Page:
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Catherina Cunnane
Catherina Cunnane
Catherina Cunnane hails from a sixth-generation drystock and specialised pedigree suckler enterprise in Co. Mayo. She currently holds the positions of editor and general manager at That's Farming, having joined the firm during its start-up phase in 2015.
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‘Fairer, greener and flexible’ CAP – what farmers need to know

The Portuguese presidency of the European Council has reached a provisional agreement for a “fairer, greener, more animal-friendly and flexible” CAP.

The agreement is provisional, pending approval by the EU’s agriculture ministers at the upcoming Agriculture and Fisheries Council meeting. This will take place on Monday and Tuesday next, June 28th and June 29th.

In a brief statement, a spokesperson for the Department of Agriculture, Food and the Marine, said:

“In preparation for that meeting, the minister and his officials will study the detail of the proposals when this is made available by the presidency.”

“The agreement will also have to be formally ratified by the European Parliament,” the spokesperson added.

According to European Parliament and Council, the new CAP will ensure a fairer distribution of CAP support, especially to small and medium-sized family farms and young farmers.

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Each member state will prepare a strategic plan to implement the policy over the next five years. This will allow them to take local conditions into account and focus on performance.

Fairer CAP:
  • The CAP will include social conditionality. This means that CAP beneficiaries will have to respect elements of European social and labour law to receive funds.
  • Redistribution of income support will be mandatory. Member states will redistribute at least 10% to the benefit of smaller farms. They must describe in their strategic plan how they plan to do this.
  • Support for young farmers will have a new mandatory minimum level of 3% of Member States’ budgets for CAP income support to young farmers (farmers up to 40). This could cover income support, investment or start-up aid for young farmers.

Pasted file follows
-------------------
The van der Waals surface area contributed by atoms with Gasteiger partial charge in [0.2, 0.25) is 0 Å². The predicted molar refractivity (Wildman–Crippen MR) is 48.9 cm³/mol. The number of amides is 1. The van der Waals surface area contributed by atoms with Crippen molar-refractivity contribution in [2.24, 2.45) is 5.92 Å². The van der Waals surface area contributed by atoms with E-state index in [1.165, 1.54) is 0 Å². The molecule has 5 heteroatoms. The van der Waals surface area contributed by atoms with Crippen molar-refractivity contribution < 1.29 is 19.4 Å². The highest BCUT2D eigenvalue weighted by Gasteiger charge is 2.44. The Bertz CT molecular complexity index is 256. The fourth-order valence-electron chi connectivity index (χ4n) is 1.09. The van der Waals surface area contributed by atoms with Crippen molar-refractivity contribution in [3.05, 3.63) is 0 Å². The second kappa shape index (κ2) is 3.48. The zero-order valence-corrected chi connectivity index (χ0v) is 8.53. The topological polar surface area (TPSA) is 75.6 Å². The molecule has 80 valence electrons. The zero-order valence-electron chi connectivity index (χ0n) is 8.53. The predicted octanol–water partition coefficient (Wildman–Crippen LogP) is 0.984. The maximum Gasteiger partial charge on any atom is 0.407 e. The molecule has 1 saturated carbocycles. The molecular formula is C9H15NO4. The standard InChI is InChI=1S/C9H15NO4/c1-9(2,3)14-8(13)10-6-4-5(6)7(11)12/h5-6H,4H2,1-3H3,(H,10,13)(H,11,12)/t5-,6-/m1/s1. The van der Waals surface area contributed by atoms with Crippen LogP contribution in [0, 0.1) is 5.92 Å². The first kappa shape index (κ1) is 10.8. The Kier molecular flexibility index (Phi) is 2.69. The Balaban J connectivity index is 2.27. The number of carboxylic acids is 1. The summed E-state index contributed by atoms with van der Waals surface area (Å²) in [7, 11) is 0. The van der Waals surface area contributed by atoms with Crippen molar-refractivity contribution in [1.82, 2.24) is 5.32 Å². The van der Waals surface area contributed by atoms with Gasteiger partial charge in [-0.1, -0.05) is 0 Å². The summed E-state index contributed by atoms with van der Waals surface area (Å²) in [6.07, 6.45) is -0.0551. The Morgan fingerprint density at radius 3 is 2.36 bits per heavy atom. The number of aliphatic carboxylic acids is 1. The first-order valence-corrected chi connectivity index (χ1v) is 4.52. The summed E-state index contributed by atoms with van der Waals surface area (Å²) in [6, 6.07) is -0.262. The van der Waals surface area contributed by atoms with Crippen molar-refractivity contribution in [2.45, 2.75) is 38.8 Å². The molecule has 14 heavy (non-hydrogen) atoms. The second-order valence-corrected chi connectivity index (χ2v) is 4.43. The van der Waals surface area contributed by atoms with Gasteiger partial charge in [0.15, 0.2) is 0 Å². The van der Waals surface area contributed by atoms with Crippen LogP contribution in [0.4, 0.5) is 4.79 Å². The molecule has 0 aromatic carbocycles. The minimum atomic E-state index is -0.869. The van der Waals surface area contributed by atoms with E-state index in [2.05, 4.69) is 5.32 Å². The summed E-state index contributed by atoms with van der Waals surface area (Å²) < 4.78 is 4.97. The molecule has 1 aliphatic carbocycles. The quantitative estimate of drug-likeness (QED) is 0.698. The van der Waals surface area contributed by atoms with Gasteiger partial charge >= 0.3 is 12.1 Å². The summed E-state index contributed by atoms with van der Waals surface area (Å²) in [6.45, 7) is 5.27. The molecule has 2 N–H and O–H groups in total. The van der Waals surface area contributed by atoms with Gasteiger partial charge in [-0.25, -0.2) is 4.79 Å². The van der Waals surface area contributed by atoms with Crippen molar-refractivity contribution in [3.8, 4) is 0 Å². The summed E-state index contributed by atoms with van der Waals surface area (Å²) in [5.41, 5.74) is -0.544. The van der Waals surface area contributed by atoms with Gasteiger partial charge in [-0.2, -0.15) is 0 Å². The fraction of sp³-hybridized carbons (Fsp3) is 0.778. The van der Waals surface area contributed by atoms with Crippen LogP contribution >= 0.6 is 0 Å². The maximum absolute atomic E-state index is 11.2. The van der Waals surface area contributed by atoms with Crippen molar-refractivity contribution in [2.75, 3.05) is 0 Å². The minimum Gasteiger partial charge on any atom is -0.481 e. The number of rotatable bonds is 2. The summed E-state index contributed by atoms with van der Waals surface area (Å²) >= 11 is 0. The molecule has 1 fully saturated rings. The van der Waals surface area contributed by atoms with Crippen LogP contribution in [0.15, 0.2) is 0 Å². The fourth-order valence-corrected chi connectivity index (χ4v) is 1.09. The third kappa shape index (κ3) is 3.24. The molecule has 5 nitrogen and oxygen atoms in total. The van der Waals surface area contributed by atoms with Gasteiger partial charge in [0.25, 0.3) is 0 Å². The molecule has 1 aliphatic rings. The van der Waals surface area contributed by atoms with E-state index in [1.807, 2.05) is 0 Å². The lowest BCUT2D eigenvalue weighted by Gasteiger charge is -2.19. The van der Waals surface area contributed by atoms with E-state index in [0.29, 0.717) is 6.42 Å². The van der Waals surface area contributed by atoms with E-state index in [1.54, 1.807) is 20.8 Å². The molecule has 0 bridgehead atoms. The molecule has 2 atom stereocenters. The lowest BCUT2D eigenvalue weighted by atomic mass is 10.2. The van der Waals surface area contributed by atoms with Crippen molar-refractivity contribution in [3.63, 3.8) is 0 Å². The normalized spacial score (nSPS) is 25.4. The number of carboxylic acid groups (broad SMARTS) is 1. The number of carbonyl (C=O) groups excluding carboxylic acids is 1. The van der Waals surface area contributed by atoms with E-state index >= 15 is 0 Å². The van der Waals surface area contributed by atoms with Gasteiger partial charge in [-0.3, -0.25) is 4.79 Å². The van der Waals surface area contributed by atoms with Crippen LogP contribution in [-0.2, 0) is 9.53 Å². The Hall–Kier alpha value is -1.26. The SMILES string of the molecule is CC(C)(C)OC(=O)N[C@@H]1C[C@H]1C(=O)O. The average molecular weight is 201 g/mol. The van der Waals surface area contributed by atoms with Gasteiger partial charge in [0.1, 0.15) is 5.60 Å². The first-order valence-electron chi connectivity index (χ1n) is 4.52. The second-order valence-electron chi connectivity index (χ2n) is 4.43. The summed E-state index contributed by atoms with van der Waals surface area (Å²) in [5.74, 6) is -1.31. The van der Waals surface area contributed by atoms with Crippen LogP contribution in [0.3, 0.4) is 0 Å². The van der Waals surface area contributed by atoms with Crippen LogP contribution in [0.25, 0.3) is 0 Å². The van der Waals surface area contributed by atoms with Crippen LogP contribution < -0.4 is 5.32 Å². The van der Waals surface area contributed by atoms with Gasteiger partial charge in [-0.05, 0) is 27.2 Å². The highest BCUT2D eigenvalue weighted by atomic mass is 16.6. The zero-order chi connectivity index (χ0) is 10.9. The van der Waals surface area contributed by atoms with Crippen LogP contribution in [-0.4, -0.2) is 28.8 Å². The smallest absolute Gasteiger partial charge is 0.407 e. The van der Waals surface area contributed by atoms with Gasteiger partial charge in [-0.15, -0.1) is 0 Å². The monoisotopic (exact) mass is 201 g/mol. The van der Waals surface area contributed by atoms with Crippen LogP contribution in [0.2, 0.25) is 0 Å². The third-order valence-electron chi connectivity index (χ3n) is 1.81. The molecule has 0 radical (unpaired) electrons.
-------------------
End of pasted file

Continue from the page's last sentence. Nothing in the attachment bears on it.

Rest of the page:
Greener CAP:
  • Consistency with the European Green Deal: The new CAP will “fully integrate” EU environmental and climate legislation. CAP plans will contribute to the targets of the Farm to Fork and Biodiversity Strategies. These will be updated to take into account the changes in the climate and environmental legislation from the European Green Deal.
  • Conditionality: the minimum requirements CAP beneficiaries have to comply with to receive support are now more ambitious. For example, on every farm, at least 3% of arable land will be dedicated to biodiversity and non-productive elements, with a possibility to receive a support via eco schemes to achieve 7% . All wetlands and peatlands will be protected.
  • Eco schemes will be mandatory for member states to offer. This new voluntary instrument will reward farmers for implementing climate and environmentally-friendly practices and animal welfare improvements. Member States must allocate at least 25% of their income support budget to eco schemes. This is a total of €48 billion of the direct payment budget.
  • At least 35% of rural development funds will be allocated to agri-environment commitments, which promote environmental, climate and animal welfare practices.
  • The CAP budget must contribute significantly to the union’s overall climate spending. To ensure a realistic and robust calculation, by 2025, the Commission will propose a new, differentiated approach that moves beyond the existing methods.
A more flexible CAP

In addition, the new CAP focuses on performance thanks to:

  • Simpler rules at EU level.
  • An annual performance report to be submitted by Member States to the Commission from 2024 onwards, complemented by an annual review meeting.
  • The Commission will review the performance of the CAP strategic plans in 2025 and 2027, to be followed up, when necessary, by a request for action to Member States by the Commission.
  • set of common indicators to monitor the implementation of the CAP and assess the performance of CAP strategic plans.
Strengthening the position of farmers:
  • The new CAP maintains an overall market orientation, with EU farms operating according to market signals while taking advantage of opportunities outside the EU resulting from trade.
  • Also, it reinforces the position of farmers in the food supply chain by expanding the possibilities for farmers to join forces, including by means of certain exceptions from competition law.
  • A new agricultural reserve will be introduced to fund market measures in times of crises, with an annual budget of at least €450 million.

The new CAP, covering three regulations (Horizontal, Strategic Plan and Common Market Organisation regulations), has to be formally approved by

The European Parliament has to formally approve of the new CAP before the council can adopt it.

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